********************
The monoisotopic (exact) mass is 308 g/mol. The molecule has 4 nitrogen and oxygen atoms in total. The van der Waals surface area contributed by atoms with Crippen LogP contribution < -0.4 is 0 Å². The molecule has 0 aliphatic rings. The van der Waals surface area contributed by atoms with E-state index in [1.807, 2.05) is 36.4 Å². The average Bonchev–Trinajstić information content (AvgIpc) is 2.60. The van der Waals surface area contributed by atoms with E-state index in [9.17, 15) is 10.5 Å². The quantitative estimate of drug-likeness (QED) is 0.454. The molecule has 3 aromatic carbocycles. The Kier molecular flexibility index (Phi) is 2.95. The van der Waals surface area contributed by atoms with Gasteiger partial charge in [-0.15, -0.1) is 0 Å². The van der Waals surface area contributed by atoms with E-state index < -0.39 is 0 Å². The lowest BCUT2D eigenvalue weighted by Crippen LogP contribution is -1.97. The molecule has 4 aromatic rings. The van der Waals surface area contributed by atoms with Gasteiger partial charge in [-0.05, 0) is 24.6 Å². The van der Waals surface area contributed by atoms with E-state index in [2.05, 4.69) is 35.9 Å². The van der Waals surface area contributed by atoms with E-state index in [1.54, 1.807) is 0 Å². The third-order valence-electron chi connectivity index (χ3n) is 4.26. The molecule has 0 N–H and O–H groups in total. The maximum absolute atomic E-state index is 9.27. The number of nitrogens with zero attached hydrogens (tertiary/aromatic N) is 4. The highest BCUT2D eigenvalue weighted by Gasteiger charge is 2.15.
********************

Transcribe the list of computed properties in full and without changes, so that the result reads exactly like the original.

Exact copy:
The monoisotopic (exact) mass is 308 g/mol. The molecule has 4 nitrogen and oxygen atoms in total. The van der Waals surface area contributed by atoms with Crippen LogP contribution < -0.4 is 0 Å². The molecule has 0 aliphatic rings. The van der Waals surface area contributed by atoms with E-state index in [1.807, 2.05) is 36.4 Å². The average Bonchev–Trinajstić information content (AvgIpc) is 2.60. The van der Waals surface area contributed by atoms with E-state index in [9.17, 15) is 10.5 Å². The quantitative estimate of drug-likeness (QED) is 0.454. The molecule has 3 aromatic carbocycles. The Kier molecular flexibility index (Phi) is 2.95. The van der Waals surface area contributed by atoms with Gasteiger partial charge in [-0.15, -0.1) is 0 Å². The van der Waals surface area contributed by atoms with E-state index < -0.39 is 0 Å². The lowest BCUT2D eigenvalue weighted by Crippen LogP contribution is -1.97. The molecule has 4 aromatic rings. The van der Waals surface area contributed by atoms with Gasteiger partial charge in [-0.05, 0) is 24.6 Å². The van der Waals surface area contributed by atoms with E-state index in [2.05, 4.69) is 35.9 Å². The van der Waals surface area contributed by atoms with E-state index in [1.54, 1.807) is 0 Å². The third-order valence-electron chi connectivity index (χ3n) is 4.26. The molecule has 0 N–H and O–H groups in total. The maximum absolute atomic E-state index is 9.27. The number of nitrogens with zero attached hydrogens (tertiary/aromatic N) is 4. The highest BCUT2D eigenvalue weighted by Gasteiger charge is 2.15.